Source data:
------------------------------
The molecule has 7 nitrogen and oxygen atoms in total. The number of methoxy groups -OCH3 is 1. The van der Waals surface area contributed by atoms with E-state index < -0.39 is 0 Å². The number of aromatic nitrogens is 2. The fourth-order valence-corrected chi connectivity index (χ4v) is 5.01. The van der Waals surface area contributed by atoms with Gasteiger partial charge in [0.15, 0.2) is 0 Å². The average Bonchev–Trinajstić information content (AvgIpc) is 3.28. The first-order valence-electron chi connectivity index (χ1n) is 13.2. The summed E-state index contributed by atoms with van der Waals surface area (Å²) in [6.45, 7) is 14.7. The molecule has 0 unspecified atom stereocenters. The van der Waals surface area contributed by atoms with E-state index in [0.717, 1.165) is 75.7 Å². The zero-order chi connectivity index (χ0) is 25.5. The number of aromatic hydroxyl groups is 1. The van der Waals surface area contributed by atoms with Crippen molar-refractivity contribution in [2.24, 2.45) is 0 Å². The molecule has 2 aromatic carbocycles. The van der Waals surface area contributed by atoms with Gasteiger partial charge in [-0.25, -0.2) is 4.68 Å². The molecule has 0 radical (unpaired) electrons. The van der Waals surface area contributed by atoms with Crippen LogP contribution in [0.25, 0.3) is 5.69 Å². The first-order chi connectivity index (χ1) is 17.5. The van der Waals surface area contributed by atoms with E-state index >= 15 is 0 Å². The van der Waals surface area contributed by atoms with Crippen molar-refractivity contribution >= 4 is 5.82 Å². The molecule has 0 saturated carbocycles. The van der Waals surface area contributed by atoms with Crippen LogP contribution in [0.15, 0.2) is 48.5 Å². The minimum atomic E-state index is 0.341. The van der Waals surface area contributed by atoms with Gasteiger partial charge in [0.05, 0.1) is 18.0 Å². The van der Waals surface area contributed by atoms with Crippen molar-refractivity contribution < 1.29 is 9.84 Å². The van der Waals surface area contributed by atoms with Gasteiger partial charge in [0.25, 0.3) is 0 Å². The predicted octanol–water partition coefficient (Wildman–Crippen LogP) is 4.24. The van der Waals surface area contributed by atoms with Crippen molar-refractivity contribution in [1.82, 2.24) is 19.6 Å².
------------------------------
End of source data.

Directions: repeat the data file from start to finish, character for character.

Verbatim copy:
The molecule has 7 nitrogen and oxygen atoms in total. The number of methoxy groups -OCH3 is 1. The van der Waals surface area contributed by atoms with E-state index < -0.39 is 0 Å². The number of aromatic nitrogens is 2. The fourth-order valence-corrected chi connectivity index (χ4v) is 5.01. The van der Waals surface area contributed by atoms with Gasteiger partial charge in [0.15, 0.2) is 0 Å². The average Bonchev–Trinajstić information content (AvgIpc) is 3.28. The first-order valence-electron chi connectivity index (χ1n) is 13.2. The summed E-state index contributed by atoms with van der Waals surface area (Å²) in [6.45, 7) is 14.7. The molecule has 0 unspecified atom stereocenters. The van der Waals surface area contributed by atoms with E-state index in [0.717, 1.165) is 75.7 Å². The zero-order chi connectivity index (χ0) is 25.5. The number of aromatic hydroxyl groups is 1. The van der Waals surface area contributed by atoms with Crippen molar-refractivity contribution in [2.24, 2.45) is 0 Å². The molecule has 2 aromatic carbocycles. The van der Waals surface area contributed by atoms with Gasteiger partial charge in [-0.25, -0.2) is 4.68 Å². The molecule has 0 radical (unpaired) electrons. The van der Waals surface area contributed by atoms with Crippen LogP contribution in [0.25, 0.3) is 5.69 Å². The first-order chi connectivity index (χ1) is 17.5. The van der Waals surface area contributed by atoms with E-state index >= 15 is 0 Å². The van der Waals surface area contributed by atoms with Crippen molar-refractivity contribution >= 4 is 5.82 Å². The molecule has 0 saturated carbocycles. The van der Waals surface area contributed by atoms with Crippen LogP contribution in [0.15, 0.2) is 48.5 Å². The minimum atomic E-state index is 0.341. The van der Waals surface area contributed by atoms with Gasteiger partial charge in [0.05, 0.1) is 18.0 Å². The van der Waals surface area contributed by atoms with Crippen molar-refractivity contribution < 1.29 is 9.84 Å². The van der Waals surface area contributed by atoms with Gasteiger partial charge in [0.25, 0.3) is 0 Å². The predicted octanol–water partition coefficient (Wildman–Crippen LogP) is 4.24. The van der Waals surface area contributed by atoms with Crippen molar-refractivity contribution in [1.82, 2.24) is 19.6 Å².